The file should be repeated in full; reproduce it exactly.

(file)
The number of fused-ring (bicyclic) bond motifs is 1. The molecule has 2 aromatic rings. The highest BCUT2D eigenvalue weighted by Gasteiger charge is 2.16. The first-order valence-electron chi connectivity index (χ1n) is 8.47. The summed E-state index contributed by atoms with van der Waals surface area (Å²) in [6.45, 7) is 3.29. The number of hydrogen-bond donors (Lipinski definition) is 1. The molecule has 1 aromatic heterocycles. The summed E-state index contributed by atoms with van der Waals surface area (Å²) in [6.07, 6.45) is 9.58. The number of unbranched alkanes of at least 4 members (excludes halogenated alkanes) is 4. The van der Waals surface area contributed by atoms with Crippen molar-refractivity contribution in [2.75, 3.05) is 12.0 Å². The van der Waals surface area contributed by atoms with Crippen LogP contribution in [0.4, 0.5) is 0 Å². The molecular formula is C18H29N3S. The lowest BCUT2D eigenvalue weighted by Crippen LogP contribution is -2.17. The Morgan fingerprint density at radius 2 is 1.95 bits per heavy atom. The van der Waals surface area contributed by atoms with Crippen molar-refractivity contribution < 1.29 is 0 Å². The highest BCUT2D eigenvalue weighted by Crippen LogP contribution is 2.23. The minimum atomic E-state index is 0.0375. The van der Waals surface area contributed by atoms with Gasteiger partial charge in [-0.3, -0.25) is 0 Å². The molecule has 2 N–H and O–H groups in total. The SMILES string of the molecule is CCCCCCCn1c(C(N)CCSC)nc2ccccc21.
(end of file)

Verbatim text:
The number of fused-ring (bicyclic) bond motifs is 1. The molecule has 2 aromatic rings. The highest BCUT2D eigenvalue weighted by Gasteiger charge is 2.16. The first-order valence-electron chi connectivity index (χ1n) is 8.47. The summed E-state index contributed by atoms with van der Waals surface area (Å²) in [6.45, 7) is 3.29. The number of hydrogen-bond donors (Lipinski definition) is 1. The molecule has 1 aromatic heterocycles. The summed E-state index contributed by atoms with van der Waals surface area (Å²) in [6.07, 6.45) is 9.58. The number of unbranched alkanes of at least 4 members (excludes halogenated alkanes) is 4. The van der Waals surface area contributed by atoms with Crippen molar-refractivity contribution in [2.75, 3.05) is 12.0 Å². The van der Waals surface area contributed by atoms with Crippen LogP contribution in [0.4, 0.5) is 0 Å². The molecular formula is C18H29N3S. The lowest BCUT2D eigenvalue weighted by Crippen LogP contribution is -2.17. The Morgan fingerprint density at radius 2 is 1.95 bits per heavy atom. The van der Waals surface area contributed by atoms with Crippen molar-refractivity contribution < 1.29 is 0 Å². The highest BCUT2D eigenvalue weighted by Crippen LogP contribution is 2.23. The minimum atomic E-state index is 0.0375. The van der Waals surface area contributed by atoms with Gasteiger partial charge in [-0.3, -0.25) is 0 Å². The molecule has 2 N–H and O–H groups in total. The SMILES string of the molecule is CCCCCCCn1c(C(N)CCSC)nc2ccccc21.